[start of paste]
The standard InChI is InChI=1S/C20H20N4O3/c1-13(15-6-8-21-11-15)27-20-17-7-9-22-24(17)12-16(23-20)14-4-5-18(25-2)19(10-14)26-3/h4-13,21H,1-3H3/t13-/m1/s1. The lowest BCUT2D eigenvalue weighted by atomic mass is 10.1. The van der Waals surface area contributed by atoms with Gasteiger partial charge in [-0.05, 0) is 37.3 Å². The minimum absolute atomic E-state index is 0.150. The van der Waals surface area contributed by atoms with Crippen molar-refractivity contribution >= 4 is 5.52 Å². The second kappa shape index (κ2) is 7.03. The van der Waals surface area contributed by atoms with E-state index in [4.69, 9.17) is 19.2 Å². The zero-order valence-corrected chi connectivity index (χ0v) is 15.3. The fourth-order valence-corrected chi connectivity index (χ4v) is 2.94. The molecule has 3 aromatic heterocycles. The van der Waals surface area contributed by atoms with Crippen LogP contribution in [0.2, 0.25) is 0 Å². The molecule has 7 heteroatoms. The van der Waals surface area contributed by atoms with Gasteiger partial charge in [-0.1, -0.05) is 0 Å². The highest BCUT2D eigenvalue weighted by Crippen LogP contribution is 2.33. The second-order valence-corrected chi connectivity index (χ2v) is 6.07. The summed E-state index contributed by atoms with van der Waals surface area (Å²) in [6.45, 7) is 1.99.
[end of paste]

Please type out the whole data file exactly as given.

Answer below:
The standard InChI is InChI=1S/C20H20N4O3/c1-13(15-6-8-21-11-15)27-20-17-7-9-22-24(17)12-16(23-20)14-4-5-18(25-2)19(10-14)26-3/h4-13,21H,1-3H3/t13-/m1/s1. The lowest BCUT2D eigenvalue weighted by atomic mass is 10.1. The van der Waals surface area contributed by atoms with Gasteiger partial charge in [-0.05, 0) is 37.3 Å². The minimum absolute atomic E-state index is 0.150. The van der Waals surface area contributed by atoms with Crippen molar-refractivity contribution >= 4 is 5.52 Å². The second kappa shape index (κ2) is 7.03. The van der Waals surface area contributed by atoms with E-state index in [4.69, 9.17) is 19.2 Å². The zero-order valence-corrected chi connectivity index (χ0v) is 15.3. The fourth-order valence-corrected chi connectivity index (χ4v) is 2.94. The molecule has 3 aromatic heterocycles. The van der Waals surface area contributed by atoms with Crippen LogP contribution in [0.2, 0.25) is 0 Å². The molecule has 7 heteroatoms. The van der Waals surface area contributed by atoms with Gasteiger partial charge in [-0.1, -0.05) is 0 Å². The highest BCUT2D eigenvalue weighted by Crippen LogP contribution is 2.33. The second-order valence-corrected chi connectivity index (χ2v) is 6.07. The summed E-state index contributed by atoms with van der Waals surface area (Å²) in [6.45, 7) is 1.99.